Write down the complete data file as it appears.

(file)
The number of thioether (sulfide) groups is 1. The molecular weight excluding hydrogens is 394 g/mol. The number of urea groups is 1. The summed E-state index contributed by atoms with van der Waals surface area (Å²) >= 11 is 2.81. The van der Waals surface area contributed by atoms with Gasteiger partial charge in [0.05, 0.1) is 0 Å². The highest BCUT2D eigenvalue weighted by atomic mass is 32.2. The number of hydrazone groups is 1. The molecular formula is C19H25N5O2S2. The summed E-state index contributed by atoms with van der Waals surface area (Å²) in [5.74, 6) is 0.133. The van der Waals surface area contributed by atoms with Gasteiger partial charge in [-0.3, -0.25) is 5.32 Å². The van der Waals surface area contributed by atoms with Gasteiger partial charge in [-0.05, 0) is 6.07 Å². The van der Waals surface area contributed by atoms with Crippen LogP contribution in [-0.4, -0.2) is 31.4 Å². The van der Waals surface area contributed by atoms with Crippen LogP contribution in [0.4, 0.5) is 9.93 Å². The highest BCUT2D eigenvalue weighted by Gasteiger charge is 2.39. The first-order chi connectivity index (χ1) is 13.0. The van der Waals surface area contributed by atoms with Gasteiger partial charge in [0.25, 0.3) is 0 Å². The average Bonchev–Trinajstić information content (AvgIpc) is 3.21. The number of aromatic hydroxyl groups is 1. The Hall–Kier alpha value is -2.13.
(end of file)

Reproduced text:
The number of thioether (sulfide) groups is 1. The molecular weight excluding hydrogens is 394 g/mol. The number of urea groups is 1. The summed E-state index contributed by atoms with van der Waals surface area (Å²) >= 11 is 2.81. The van der Waals surface area contributed by atoms with Gasteiger partial charge in [0.05, 0.1) is 0 Å². The highest BCUT2D eigenvalue weighted by atomic mass is 32.2. The number of hydrazone groups is 1. The molecular formula is C19H25N5O2S2. The summed E-state index contributed by atoms with van der Waals surface area (Å²) in [5.74, 6) is 0.133. The van der Waals surface area contributed by atoms with Gasteiger partial charge in [-0.3, -0.25) is 5.32 Å². The van der Waals surface area contributed by atoms with Gasteiger partial charge in [-0.05, 0) is 6.07 Å². The van der Waals surface area contributed by atoms with Crippen LogP contribution in [-0.4, -0.2) is 31.4 Å². The van der Waals surface area contributed by atoms with Crippen LogP contribution in [0.4, 0.5) is 9.93 Å². The highest BCUT2D eigenvalue weighted by Gasteiger charge is 2.39. The first-order chi connectivity index (χ1) is 13.0. The van der Waals surface area contributed by atoms with Gasteiger partial charge in [0.25, 0.3) is 0 Å². The average Bonchev–Trinajstić information content (AvgIpc) is 3.21. The number of aromatic hydroxyl groups is 1. The Hall–Kier alpha value is -2.13.